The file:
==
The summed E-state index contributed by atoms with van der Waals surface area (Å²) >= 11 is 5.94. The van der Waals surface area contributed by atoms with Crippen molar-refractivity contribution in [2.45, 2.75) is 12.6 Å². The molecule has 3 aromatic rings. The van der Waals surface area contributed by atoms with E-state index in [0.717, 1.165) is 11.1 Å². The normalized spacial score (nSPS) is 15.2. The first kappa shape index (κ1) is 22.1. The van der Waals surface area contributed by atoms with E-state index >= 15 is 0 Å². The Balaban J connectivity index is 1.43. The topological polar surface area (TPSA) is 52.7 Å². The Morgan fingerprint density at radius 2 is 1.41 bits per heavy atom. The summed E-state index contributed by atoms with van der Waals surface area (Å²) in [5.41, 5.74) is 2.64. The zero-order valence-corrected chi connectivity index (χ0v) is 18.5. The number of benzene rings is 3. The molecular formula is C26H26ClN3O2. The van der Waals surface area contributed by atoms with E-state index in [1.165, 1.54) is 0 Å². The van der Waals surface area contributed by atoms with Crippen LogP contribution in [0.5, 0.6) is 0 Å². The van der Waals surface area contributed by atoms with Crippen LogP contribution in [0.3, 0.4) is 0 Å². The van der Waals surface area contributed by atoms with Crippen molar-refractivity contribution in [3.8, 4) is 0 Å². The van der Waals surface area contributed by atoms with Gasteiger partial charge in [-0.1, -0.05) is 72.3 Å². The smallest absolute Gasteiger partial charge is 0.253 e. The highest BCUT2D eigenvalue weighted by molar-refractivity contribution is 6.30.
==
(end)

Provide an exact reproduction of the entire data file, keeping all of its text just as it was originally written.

The summed E-state index contributed by atoms with van der Waals surface area (Å²) >= 11 is 5.94. The van der Waals surface area contributed by atoms with Crippen molar-refractivity contribution in [2.45, 2.75) is 12.6 Å². The molecule has 3 aromatic rings. The van der Waals surface area contributed by atoms with E-state index in [0.717, 1.165) is 11.1 Å². The normalized spacial score (nSPS) is 15.2. The first kappa shape index (κ1) is 22.1. The van der Waals surface area contributed by atoms with E-state index >= 15 is 0 Å². The Balaban J connectivity index is 1.43. The topological polar surface area (TPSA) is 52.7 Å². The Morgan fingerprint density at radius 2 is 1.41 bits per heavy atom. The summed E-state index contributed by atoms with van der Waals surface area (Å²) in [5.41, 5.74) is 2.64. The zero-order valence-corrected chi connectivity index (χ0v) is 18.5. The number of benzene rings is 3. The molecular formula is C26H26ClN3O2. The van der Waals surface area contributed by atoms with E-state index in [1.165, 1.54) is 0 Å². The van der Waals surface area contributed by atoms with Crippen LogP contribution in [0.5, 0.6) is 0 Å². The van der Waals surface area contributed by atoms with Crippen LogP contribution in [0.3, 0.4) is 0 Å². The van der Waals surface area contributed by atoms with Crippen molar-refractivity contribution in [3.8, 4) is 0 Å². The van der Waals surface area contributed by atoms with Gasteiger partial charge in [-0.1, -0.05) is 72.3 Å². The smallest absolute Gasteiger partial charge is 0.253 e. The highest BCUT2D eigenvalue weighted by molar-refractivity contribution is 6.30.